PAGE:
My 2006 Acura, which I’ve owned since September, 2007, has begun to give me apparently false reports of inadequate tire pressure. The indicator light kicks on immediately when I turn on the car but the tire pressure readings all indicate that none of the tires is at or below 27, which is when the indicator light is supposed to come on. This began about 6 months ago. I check the pressure when I turn on the car to be sure that it isn’t abnormally low due to cold tires but it shows the same pressure. The indicator tends to be kind of random–signalling only the front tires are low when the rear ones have lower pressure. Once, right after I gassed up the car, the indicator went off for a day. My dealer has tried valiantly but can’t find anything wrong after testing the sensors collectively and individually. I think they should quit trying to understand the problem and just try to fix it by replacing all the sensors. Any advice?
Just cause the Department of Transportation feels these devices are good for you, that does not mean YOU must concern yourself with them of spend money to maintain them. Millions upon millions of motorists have survived for over a hundred years without these nag lights and “safety features”… I bet you can survive without them too…
27 lbs of pressure sounds low to me.
Just because that is the pressure at which the tire pressure sensors are supposed to activate, this does not necessarily mean the 27 psi is a desirable tire pressure.
I suggest that you check the placard on the driver’s door jamb for the recommended inflation pressure. Then, inflate the tires to 3 lbs over that pressure, and drive the car for at least a few miles. There is a good chance that this will extinguish the light. And, you will experience both better handling and slightly improved gas mileage with this higher pressure.
Additionally, bear in mind that there is a sensor on the spare tire as well as the four tires mounted on the car. Even if the other four tires are correctly inflated, low pressure in your spare tire will activate the TPMS warning light. A friend of mine had this exact situation last month, and properly inflating his spare tire rectified the situation.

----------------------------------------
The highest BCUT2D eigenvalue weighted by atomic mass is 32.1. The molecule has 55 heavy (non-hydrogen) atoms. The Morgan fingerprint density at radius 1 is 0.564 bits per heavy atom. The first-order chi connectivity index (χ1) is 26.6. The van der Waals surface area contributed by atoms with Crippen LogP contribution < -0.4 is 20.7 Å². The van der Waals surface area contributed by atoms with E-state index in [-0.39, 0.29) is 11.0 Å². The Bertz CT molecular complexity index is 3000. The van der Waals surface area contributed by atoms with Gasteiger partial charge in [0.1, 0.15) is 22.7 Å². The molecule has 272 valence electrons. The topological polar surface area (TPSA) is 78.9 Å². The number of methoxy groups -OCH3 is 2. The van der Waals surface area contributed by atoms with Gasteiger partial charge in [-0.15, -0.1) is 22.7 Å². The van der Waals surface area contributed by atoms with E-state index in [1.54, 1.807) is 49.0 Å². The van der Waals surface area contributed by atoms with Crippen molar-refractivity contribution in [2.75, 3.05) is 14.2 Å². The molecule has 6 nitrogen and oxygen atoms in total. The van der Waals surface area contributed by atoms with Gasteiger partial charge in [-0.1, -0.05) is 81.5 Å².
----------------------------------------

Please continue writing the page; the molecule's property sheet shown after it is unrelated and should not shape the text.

Check the spare. Some of these also have TPMS sensors in them.
True but it’s impossible to disconnect the system and it bothers me to have the indicator on continuously.
They did just that in late September but the problem recurred in November. They’ve checked the tires and found no signs of a slow leak. And the psi recorded by the sensor is well within the tolerance of the doorplate recommendation. I hadn’t thought about the spare tire and wonder if that could be the problem. I’ll ask the dealer to check. Thanks fr the suggestions.
Will try that. Thanks for the suggestion.
Why would you drive all the way to the dealership and wait for…God only knows how long…in order to have them do something as simple as checking the pressure in your spare tire?
Open the trunk, get out your tire pressure gauge, and check it yourself!
If this situation really bothers you, being able to resolve it yourself–with minimal investment in time spent at the dealership–will make the resolution all the more satisfying.
And, if simply inflating the spare tire properly is the solution to the problem, this should give you some idea of the insight and technical ability of the dealer’s staff.
My cheapy gauge shows the donut is massively underinflated. I’ve informed the dealership and am waiting to find out if this model has a sensor in the spare. I didn’t see anything but I don’t know what to look for. It would be both interesting and disheartening if this were indeed the the source of the problem, disheartening that they didn’t check it and that the “safety check” that promises to check all tire procedures has never been run.
So I’m assuming that when you check the tires with an actual gauge manually, that they are all up to the recommended pressure?